COLUMBIA, S.C. (WIS) - The University of South Carolina's football schedule this season promises competitive matchups at home and on the road.
With these games and any potential wins comes more ticket purchases, food and drink orders, and merchandise sales. According to Forbes, the University of South Carolina's football program generated $95 million dollars in revenue between 2015-2017. Democratic lawmakers Rep. Justin Bamberg and Sen. Marlon Kimpson believe the students on the field and the court deserve a cut.
"When the average ticket price of a professional championship is 3,000 per seat, it's time to reexamine this so-called amateur sports," said Kimpson.
The two lawmakers are working on a bill that closely resembles the one that was recently passed by California lawmakers.
In particular, Kimpson said his bill would compensate players for their hourly work, allow them to make money from using their likeness to sell merchandise, and establish a fund to assist players who suffer from sports-related injuries later in life.
Former South Carolina wide receiver Tim "Pops" Frisby believes this would've been a game-changer.
"It would have been an absolute windfall for me at the time," Frisby said.
He was all over the late-night and morning show circuit when the story got out that he was a 40-year-old wide receiver at UofSC and a veteran. He said he didn't need the money as much as some, but it would've helped him provide more for his wife and kids. However, while he knows it would have benefited him, other former UofSC football players feel it would hurt the team as a whole.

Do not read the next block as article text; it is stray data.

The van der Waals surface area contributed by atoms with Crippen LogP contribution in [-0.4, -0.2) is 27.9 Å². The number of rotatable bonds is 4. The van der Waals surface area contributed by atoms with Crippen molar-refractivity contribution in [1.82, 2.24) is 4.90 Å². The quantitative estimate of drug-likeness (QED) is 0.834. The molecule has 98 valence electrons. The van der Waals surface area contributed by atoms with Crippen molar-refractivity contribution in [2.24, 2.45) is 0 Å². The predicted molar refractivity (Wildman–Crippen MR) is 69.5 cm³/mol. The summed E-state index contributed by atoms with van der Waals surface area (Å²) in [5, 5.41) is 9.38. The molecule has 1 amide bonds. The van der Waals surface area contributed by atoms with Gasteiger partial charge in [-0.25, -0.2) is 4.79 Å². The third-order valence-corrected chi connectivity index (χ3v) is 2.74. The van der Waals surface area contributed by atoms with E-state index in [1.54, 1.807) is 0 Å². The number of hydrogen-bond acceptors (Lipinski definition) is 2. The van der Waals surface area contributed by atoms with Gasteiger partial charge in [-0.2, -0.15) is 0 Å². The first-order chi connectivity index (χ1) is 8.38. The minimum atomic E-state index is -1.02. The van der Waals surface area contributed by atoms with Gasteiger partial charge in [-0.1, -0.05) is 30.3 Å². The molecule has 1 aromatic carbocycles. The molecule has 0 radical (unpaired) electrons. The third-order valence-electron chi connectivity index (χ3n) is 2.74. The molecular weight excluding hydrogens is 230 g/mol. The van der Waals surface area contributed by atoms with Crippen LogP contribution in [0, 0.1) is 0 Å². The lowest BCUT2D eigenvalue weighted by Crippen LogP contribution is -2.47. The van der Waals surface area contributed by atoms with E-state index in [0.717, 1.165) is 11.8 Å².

"Those type of guys who have their jerseys inside the campus bookstores, or you go to local Walmarts... yes, it does well for those guys, but what about the rest of the team that practice hard that aren't going to have their jerseys? It makes it more of a one-person type deal because you only got three or four highlighted players who are going to make the money," said former Gamecocks quarterback Syvelle Newton.
South Carolina Athletics did not respond to request for comment on this proposed bill, but in the past, athletic director Ray Tanner has said in the past the idea gives him "angst."
Although they are rivals, Clemson coaches echoed this sentiment. Tigers head coach Dabo Swinney, who is the highest-paid coach in the country, previously told the Charleston Post and Courier "...as far as paying players, professionalizing college athletics, that's where you lose me. I’ll go do something else because there's enough entitlement in this world as it is.”
According to a new poll from College Pulse, varsity athletes may disagree with their coaches. 83 percent of them said even athletes on full rides should make money on their likeness.
Kimpson and Bamberg will get their chance to debate these pros and cons the second Tuesday of January when the Statehouse is back in session.